Both air and water move under the influence of pressure changes. The movement is from an area of excess pressure to deficit pressure. When a straw is placed into a drink, the portion of the straw not in the drink will have air in it. When this air is removed by bringing the air into the mouth, there is a deficit of air above the liquid as compared to the liquid that is outside the straw. Thus, the liquid will move up the straw to try to balance this disequilibrium. The diagram below shows the movement of the liquid in the straw from higher pressure (excess pressure) toward lower pressure (deficit pressure).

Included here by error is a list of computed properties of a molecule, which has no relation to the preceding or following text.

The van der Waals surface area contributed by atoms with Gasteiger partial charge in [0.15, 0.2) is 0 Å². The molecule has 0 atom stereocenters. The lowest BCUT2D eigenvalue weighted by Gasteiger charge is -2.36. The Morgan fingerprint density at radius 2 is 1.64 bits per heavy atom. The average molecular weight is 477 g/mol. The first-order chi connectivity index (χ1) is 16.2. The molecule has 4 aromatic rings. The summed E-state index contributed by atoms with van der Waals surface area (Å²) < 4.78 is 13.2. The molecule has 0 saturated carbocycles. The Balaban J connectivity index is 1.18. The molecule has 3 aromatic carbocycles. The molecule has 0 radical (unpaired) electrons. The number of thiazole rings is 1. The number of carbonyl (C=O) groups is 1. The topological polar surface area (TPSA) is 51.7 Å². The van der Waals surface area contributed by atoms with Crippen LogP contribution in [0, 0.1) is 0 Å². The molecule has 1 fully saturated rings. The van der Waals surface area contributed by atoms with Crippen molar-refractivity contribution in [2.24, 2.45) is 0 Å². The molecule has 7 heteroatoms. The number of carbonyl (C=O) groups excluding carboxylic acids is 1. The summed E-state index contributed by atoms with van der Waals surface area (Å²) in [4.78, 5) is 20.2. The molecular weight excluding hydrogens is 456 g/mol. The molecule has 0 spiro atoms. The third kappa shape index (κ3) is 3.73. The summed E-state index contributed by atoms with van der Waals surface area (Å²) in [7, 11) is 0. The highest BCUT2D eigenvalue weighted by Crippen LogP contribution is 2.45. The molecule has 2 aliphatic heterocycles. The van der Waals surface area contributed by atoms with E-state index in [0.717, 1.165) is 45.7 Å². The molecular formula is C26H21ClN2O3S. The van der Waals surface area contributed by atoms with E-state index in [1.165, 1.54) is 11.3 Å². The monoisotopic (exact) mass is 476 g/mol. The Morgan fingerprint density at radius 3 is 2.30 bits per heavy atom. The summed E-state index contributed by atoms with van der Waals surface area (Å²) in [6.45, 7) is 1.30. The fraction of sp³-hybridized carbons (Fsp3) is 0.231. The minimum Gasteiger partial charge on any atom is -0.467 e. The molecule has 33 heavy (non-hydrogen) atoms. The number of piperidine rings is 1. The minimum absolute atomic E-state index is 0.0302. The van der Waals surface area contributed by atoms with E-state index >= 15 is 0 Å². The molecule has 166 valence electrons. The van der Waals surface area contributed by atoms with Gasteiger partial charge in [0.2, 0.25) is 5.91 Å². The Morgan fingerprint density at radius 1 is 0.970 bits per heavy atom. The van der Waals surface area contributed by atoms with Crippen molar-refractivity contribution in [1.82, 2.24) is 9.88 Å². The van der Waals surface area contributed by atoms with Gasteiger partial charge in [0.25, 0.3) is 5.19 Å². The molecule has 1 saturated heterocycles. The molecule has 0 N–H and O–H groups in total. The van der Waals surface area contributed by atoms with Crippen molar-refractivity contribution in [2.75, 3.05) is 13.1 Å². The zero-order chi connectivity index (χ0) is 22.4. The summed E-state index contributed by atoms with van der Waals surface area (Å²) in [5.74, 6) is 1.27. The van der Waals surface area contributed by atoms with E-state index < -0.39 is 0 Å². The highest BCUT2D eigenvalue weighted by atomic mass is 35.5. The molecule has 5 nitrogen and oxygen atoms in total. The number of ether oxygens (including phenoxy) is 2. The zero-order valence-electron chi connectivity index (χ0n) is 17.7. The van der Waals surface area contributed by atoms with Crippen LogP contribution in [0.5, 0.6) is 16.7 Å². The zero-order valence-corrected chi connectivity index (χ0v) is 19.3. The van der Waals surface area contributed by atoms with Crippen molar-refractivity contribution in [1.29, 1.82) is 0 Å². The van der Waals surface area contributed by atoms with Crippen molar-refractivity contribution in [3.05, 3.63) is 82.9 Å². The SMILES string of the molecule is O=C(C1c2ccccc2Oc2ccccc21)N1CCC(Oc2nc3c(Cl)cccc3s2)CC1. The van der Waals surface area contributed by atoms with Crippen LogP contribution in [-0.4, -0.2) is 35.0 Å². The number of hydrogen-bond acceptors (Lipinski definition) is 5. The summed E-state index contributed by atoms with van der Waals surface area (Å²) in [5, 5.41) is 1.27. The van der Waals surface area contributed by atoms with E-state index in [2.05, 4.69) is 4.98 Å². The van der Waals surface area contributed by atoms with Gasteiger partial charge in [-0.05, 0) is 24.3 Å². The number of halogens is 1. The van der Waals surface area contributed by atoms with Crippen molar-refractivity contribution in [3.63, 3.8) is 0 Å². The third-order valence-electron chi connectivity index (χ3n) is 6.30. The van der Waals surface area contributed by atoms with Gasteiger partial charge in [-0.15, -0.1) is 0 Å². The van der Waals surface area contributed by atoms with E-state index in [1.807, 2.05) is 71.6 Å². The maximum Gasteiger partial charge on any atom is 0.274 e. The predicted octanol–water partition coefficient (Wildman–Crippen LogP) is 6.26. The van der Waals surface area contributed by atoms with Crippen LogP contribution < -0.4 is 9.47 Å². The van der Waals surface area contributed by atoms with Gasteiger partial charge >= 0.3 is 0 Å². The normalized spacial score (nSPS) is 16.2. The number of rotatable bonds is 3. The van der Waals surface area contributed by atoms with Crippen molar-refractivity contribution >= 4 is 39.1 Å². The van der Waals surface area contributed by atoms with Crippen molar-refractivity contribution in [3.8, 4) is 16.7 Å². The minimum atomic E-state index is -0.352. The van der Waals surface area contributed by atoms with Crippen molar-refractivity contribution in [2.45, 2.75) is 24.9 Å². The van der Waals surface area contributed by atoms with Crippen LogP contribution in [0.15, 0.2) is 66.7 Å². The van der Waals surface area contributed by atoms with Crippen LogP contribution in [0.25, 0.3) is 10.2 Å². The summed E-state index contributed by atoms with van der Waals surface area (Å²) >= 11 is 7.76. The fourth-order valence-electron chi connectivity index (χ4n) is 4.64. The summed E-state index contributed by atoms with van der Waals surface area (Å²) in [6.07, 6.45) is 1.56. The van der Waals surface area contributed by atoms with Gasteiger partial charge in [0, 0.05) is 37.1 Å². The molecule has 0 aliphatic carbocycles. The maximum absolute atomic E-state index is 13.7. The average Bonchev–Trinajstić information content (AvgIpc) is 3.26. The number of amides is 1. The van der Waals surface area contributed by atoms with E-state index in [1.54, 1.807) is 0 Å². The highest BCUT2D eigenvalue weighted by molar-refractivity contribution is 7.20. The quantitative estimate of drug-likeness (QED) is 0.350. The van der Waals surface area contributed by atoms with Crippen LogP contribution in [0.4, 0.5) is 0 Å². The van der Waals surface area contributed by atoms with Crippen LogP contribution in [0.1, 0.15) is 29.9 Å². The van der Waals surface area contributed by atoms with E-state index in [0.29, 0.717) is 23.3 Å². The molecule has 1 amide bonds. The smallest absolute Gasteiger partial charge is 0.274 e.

This same concept works with a mercury-in-glass barometer. There is a vacuum of air above the mercury in the tube and thus the mercury moves up in the tube to a height that balances the pressure inside and outside the tube. The tube has calibrated measurements for the air pressure. When the air pressure increases outside, the mercury rises higher in the tube. When the air pressure decreases outside, the mercury falls in the tube. Mercury is used due to its high density. A less dense liquid such as water will be able to rises many feet in the tube and this makes a water barometer not as practical. However, it makes a straw a very practical device to drink a soda through!